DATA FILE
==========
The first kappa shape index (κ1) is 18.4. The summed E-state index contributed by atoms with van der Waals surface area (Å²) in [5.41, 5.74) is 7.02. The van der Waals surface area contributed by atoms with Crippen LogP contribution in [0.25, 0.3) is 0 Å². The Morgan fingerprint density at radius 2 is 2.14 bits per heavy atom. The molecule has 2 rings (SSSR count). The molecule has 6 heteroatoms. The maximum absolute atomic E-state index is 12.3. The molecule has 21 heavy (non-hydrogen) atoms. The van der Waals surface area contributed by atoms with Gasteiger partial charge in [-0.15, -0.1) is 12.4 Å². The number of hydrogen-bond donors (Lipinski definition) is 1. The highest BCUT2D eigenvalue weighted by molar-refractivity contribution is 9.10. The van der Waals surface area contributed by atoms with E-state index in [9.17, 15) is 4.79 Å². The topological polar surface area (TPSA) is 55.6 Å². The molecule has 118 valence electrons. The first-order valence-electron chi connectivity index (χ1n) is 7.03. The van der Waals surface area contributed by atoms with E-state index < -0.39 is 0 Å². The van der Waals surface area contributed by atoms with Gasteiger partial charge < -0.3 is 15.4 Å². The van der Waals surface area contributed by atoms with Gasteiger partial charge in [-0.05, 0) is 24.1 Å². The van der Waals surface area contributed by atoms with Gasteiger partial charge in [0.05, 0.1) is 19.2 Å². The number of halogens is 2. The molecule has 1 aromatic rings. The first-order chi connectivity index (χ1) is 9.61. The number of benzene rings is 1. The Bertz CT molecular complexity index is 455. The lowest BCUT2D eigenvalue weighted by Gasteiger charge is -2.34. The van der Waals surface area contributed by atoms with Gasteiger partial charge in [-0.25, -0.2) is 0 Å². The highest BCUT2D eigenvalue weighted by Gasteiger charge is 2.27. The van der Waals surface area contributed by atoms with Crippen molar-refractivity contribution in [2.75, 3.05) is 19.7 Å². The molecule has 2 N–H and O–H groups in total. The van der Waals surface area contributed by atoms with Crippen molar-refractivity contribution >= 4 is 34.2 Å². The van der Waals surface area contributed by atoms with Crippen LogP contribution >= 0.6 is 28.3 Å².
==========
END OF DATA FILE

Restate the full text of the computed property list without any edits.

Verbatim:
The first kappa shape index (κ1) is 18.4. The summed E-state index contributed by atoms with van der Waals surface area (Å²) in [5.41, 5.74) is 7.02. The van der Waals surface area contributed by atoms with Crippen LogP contribution in [0.25, 0.3) is 0 Å². The Morgan fingerprint density at radius 2 is 2.14 bits per heavy atom. The molecule has 2 rings (SSSR count). The molecule has 6 heteroatoms. The maximum absolute atomic E-state index is 12.3. The molecule has 21 heavy (non-hydrogen) atoms. The van der Waals surface area contributed by atoms with Gasteiger partial charge in [-0.15, -0.1) is 12.4 Å². The number of hydrogen-bond donors (Lipinski definition) is 1. The highest BCUT2D eigenvalue weighted by molar-refractivity contribution is 9.10. The van der Waals surface area contributed by atoms with E-state index in [9.17, 15) is 4.79 Å². The topological polar surface area (TPSA) is 55.6 Å². The molecule has 118 valence electrons. The first-order valence-electron chi connectivity index (χ1n) is 7.03. The van der Waals surface area contributed by atoms with E-state index < -0.39 is 0 Å². The van der Waals surface area contributed by atoms with Gasteiger partial charge < -0.3 is 15.4 Å². The van der Waals surface area contributed by atoms with Gasteiger partial charge in [-0.05, 0) is 24.1 Å². The van der Waals surface area contributed by atoms with Gasteiger partial charge in [0.05, 0.1) is 19.2 Å². The number of halogens is 2. The molecule has 1 aromatic rings. The first-order chi connectivity index (χ1) is 9.61. The number of benzene rings is 1. The Bertz CT molecular complexity index is 455. The lowest BCUT2D eigenvalue weighted by Gasteiger charge is -2.34. The van der Waals surface area contributed by atoms with Gasteiger partial charge in [-0.25, -0.2) is 0 Å². The highest BCUT2D eigenvalue weighted by Gasteiger charge is 2.27. The van der Waals surface area contributed by atoms with Crippen molar-refractivity contribution in [2.75, 3.05) is 19.7 Å². The molecule has 2 N–H and O–H groups in total. The van der Waals surface area contributed by atoms with Crippen molar-refractivity contribution >= 4 is 34.2 Å². The van der Waals surface area contributed by atoms with Crippen LogP contribution >= 0.6 is 28.3 Å².